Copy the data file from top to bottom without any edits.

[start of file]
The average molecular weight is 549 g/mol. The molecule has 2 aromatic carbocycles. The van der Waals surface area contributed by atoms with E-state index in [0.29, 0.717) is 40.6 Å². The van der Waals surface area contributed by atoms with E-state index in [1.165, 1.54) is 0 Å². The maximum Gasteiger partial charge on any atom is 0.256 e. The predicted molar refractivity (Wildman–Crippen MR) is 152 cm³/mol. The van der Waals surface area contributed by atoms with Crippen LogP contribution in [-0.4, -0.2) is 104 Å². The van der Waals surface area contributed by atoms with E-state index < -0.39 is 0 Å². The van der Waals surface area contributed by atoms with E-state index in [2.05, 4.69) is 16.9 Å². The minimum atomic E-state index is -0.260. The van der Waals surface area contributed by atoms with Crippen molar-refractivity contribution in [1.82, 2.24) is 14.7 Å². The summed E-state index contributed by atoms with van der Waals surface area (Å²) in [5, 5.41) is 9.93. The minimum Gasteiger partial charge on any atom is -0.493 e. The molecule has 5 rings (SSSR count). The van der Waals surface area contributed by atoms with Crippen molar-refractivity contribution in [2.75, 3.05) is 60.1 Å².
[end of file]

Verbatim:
The average molecular weight is 549 g/mol. The molecule has 2 aromatic carbocycles. The van der Waals surface area contributed by atoms with E-state index in [0.29, 0.717) is 40.6 Å². The van der Waals surface area contributed by atoms with E-state index in [1.165, 1.54) is 0 Å². The maximum Gasteiger partial charge on any atom is 0.256 e. The predicted molar refractivity (Wildman–Crippen MR) is 152 cm³/mol. The van der Waals surface area contributed by atoms with Crippen LogP contribution in [-0.4, -0.2) is 104 Å². The van der Waals surface area contributed by atoms with E-state index < -0.39 is 0 Å². The van der Waals surface area contributed by atoms with E-state index in [2.05, 4.69) is 16.9 Å². The minimum atomic E-state index is -0.260. The van der Waals surface area contributed by atoms with Crippen molar-refractivity contribution in [1.82, 2.24) is 14.7 Å². The summed E-state index contributed by atoms with van der Waals surface area (Å²) in [5, 5.41) is 9.93. The minimum Gasteiger partial charge on any atom is -0.493 e. The molecule has 5 rings (SSSR count). The van der Waals surface area contributed by atoms with Crippen molar-refractivity contribution in [2.75, 3.05) is 60.1 Å².